Hope you enjoyed my garden pics today. I will be blogging a couple of times more this week with other pics from my ravine and back garden.
I don't know if any of you subscribe to Martha Stewart Living Magazine, but, I tried one of her new cookie receipes last week and I have gotten quite a few friends and family members asking me for the receipe. Hope you try this. The cookies are unbelievably scrumptious!
Makes about 4 dozen depending on how big the spoonfuls of dough are.
1 1/2 cups all-purpose flour 1 1/2 cups old-fashioned oatmeal (not instant) 1/2 teaspoon baking soda 8 ounces (2-sticks) unsalted butter, softened 1/4 cup granulated sugar 1 cup packed light-brown sugar 1 teaspoon salt 1 teaspoon pure vanilla extract 2 large eggs 8 ounces white chocolate, chopped ( I used white chocolate morsels) 7 ounces dried apricots, preferably California, chopped ( 1 1/2 cups) I used Mediteranean.
1. Preheat oven to 350 degrees. Mix flour, oatmeal, and baking soda in a medium bowl. Cream butter and sugars with a mixer until light and fluffy. Reduce speed to low. Add salt, vanilla, and eggs, and beat until well combined, about 1 minute. Add flour mixture gradually, beating until just combined. Stir in chocolate and apricots. Cover, and refrigerate until cold, about 30 minutes.
2. Drop heaping tablespoons of dough onto parchment-lined baking sheets,(I did not have any on hand, so, I just dropped them onto ungreased cookie sheets) spacing 2 inches apart. Bake until cookies are golden brown around the edges but still soft in the center, 14-16 minutes. Let cookies cool on baking sheets for 2 minutes. Transfer cookies to a wire rack, let cool. Cookies will keep, covered, for up to 1 week.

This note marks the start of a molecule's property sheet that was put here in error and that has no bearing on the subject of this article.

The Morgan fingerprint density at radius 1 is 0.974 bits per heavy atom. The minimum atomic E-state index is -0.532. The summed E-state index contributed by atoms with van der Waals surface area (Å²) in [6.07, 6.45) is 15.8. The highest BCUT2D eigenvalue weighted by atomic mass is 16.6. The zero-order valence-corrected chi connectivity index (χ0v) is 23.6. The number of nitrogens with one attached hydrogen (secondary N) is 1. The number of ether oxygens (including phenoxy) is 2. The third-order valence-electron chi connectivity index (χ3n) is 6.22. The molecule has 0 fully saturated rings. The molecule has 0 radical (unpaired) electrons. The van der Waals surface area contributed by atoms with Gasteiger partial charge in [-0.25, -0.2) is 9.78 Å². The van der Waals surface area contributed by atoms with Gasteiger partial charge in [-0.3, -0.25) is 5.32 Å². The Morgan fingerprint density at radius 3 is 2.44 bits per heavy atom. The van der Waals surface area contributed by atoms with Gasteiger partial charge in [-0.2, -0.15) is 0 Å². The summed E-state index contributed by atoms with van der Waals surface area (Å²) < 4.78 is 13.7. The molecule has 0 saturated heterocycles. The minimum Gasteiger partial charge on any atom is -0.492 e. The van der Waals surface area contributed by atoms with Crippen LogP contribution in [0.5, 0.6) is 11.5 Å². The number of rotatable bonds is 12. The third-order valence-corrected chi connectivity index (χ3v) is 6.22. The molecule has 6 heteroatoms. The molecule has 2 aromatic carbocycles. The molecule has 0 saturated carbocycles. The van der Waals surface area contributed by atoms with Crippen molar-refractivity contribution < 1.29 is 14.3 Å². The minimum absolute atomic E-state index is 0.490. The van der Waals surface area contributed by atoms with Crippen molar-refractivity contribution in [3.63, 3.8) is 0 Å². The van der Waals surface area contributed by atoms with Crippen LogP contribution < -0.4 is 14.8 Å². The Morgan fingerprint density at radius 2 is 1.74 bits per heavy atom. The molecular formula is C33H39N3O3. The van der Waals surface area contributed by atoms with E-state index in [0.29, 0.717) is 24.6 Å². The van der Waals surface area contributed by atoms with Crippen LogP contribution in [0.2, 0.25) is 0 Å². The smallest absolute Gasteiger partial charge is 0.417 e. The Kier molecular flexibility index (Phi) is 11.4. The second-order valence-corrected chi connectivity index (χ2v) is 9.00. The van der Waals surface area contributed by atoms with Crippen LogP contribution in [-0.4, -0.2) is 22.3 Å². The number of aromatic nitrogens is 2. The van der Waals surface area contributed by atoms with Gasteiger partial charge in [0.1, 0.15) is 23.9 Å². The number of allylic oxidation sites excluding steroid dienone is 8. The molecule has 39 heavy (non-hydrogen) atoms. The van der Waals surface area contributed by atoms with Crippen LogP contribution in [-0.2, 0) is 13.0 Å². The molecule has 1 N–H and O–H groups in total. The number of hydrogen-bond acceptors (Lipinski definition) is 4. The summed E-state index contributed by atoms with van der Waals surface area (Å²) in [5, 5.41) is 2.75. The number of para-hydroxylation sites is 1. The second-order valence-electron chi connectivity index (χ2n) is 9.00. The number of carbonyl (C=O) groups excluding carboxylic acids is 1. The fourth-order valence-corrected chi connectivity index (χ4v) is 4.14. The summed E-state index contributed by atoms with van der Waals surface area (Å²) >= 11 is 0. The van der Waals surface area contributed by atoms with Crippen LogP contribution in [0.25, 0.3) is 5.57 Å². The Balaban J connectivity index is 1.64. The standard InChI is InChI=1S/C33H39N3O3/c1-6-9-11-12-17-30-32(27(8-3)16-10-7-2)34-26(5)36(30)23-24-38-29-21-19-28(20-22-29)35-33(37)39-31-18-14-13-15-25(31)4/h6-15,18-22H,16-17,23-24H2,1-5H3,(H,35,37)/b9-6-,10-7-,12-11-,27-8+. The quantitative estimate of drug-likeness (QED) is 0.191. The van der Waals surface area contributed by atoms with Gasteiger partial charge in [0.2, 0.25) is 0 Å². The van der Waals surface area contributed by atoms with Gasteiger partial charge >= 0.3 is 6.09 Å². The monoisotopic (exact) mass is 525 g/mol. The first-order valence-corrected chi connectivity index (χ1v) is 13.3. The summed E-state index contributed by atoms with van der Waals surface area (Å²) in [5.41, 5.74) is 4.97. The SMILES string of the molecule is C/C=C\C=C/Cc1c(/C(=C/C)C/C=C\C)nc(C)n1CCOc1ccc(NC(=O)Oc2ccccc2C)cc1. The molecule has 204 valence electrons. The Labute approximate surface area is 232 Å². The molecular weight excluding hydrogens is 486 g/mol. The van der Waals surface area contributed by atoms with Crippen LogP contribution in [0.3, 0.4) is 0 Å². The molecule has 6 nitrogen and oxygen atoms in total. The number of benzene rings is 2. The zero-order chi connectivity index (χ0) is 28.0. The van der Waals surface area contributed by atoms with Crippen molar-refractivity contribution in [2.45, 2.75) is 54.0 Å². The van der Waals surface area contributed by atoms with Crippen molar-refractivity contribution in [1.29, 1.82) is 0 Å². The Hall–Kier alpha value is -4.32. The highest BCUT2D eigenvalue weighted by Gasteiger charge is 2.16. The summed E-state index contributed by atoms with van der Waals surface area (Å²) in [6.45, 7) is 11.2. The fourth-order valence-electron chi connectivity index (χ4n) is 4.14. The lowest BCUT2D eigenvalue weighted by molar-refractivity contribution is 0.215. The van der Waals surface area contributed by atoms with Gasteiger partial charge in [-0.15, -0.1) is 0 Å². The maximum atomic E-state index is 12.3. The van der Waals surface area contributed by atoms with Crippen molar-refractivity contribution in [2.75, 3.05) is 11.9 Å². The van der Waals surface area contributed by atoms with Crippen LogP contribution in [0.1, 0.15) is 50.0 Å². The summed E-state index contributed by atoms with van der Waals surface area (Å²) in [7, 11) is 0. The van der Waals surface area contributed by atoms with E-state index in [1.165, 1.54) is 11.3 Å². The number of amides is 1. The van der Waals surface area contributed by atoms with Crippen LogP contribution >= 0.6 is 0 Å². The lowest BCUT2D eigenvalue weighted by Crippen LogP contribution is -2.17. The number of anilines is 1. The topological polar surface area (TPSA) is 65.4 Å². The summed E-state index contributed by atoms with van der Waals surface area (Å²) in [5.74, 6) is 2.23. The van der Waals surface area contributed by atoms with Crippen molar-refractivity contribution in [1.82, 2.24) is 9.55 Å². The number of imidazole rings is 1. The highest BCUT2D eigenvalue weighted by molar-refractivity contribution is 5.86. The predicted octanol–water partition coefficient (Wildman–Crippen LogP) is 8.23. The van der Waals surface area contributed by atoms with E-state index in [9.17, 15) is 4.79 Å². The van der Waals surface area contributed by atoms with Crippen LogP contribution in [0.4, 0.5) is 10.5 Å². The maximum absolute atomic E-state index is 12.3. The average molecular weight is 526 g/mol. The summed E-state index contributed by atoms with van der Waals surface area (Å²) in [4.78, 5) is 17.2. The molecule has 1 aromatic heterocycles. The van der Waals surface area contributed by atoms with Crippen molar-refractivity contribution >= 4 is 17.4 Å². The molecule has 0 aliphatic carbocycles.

My grandchildren and sons and husband just loved them. They did not last long in the pantry. Hoping you will try them.
Today I would like to share with you a new receipe that I made for my daughter-in-law's 30th birthday party last night. It was a hit! Not one meatball left in the dish. You can serve this as an appetizer, or, you could make this the main dish and serve mashed potatoes and a vegetable with it.
Makes 12 to 14 Appetizer Servings (2-3 Meatballs a piece) Prep: 10 min. Cook: 50 min.
1 (28-oz.) bottle barbecue sauce 1 (18-oz.) jar cherry preserves 3 canned chipotle peppers in adobo sauce, undrained (put them in whole) 1 Tbsp. adobo sauce from can 1 (32-oz) package frozen meatballs
Whisk together the first 4 ingredients and 1 1/2 cups water in a Dutch oven. Bring to a boil over medium-high heat. Add meatballs; return to a boil. Reduce heat to medium, and simmer with lid off, stirring occasionally, 40 to 45 minutes. (Sauce will thicken.) Keep warm in a slow cooker on WARM or LOW, if desired. I put it in a casserole dish and microwaved it at my daughter-in-law's home for about 5 minutes. Put out fancy toothpicks and enjoy!
For a variation on the receipe try:
Chipotle-Barbecue Sausage Bites:
Substitute 2 (16 oz) packages cocktail-size smoked sausages for meatballs. Proceed with recipe as directed, decreasing water to 1/2 cup and simmering mixture 15 minutes. Makes 12 to 14 appetizer servings. Prep: 10 min., Cook: 20 min.